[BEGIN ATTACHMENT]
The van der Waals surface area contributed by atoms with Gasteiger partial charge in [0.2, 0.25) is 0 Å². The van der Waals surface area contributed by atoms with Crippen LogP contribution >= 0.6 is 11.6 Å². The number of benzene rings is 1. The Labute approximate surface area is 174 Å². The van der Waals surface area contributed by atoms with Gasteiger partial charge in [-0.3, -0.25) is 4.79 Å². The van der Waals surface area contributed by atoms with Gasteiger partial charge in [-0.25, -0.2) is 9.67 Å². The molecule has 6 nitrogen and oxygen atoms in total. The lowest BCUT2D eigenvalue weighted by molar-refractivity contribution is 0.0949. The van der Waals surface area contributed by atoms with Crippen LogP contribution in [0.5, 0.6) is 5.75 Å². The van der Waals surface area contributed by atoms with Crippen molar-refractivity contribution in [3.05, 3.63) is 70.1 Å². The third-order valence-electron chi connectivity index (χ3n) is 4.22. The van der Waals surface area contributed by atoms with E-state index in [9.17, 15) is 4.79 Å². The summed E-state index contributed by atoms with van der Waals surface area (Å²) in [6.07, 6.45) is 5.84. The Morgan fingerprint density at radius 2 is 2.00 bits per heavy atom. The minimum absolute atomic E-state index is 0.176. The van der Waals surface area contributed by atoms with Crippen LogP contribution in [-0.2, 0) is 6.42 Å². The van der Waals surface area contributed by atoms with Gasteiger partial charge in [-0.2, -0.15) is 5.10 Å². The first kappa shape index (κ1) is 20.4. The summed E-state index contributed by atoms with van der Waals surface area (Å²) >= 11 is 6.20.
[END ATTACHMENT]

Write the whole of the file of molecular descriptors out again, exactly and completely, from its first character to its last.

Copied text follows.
The van der Waals surface area contributed by atoms with Gasteiger partial charge in [0.2, 0.25) is 0 Å². The van der Waals surface area contributed by atoms with Crippen LogP contribution >= 0.6 is 11.6 Å². The number of benzene rings is 1. The Labute approximate surface area is 174 Å². The van der Waals surface area contributed by atoms with Gasteiger partial charge in [-0.3, -0.25) is 4.79 Å². The van der Waals surface area contributed by atoms with Gasteiger partial charge in [-0.25, -0.2) is 9.67 Å². The molecule has 6 nitrogen and oxygen atoms in total. The lowest BCUT2D eigenvalue weighted by molar-refractivity contribution is 0.0949. The van der Waals surface area contributed by atoms with Crippen LogP contribution in [0.5, 0.6) is 5.75 Å². The van der Waals surface area contributed by atoms with Crippen molar-refractivity contribution in [3.05, 3.63) is 70.1 Å². The third-order valence-electron chi connectivity index (χ3n) is 4.22. The van der Waals surface area contributed by atoms with E-state index in [9.17, 15) is 4.79 Å². The summed E-state index contributed by atoms with van der Waals surface area (Å²) in [6.07, 6.45) is 5.84. The Morgan fingerprint density at radius 2 is 2.00 bits per heavy atom. The minimum absolute atomic E-state index is 0.176. The van der Waals surface area contributed by atoms with Crippen LogP contribution in [-0.2, 0) is 6.42 Å². The van der Waals surface area contributed by atoms with Gasteiger partial charge in [-0.2, -0.15) is 5.10 Å². The first kappa shape index (κ1) is 20.4. The summed E-state index contributed by atoms with van der Waals surface area (Å²) >= 11 is 6.20.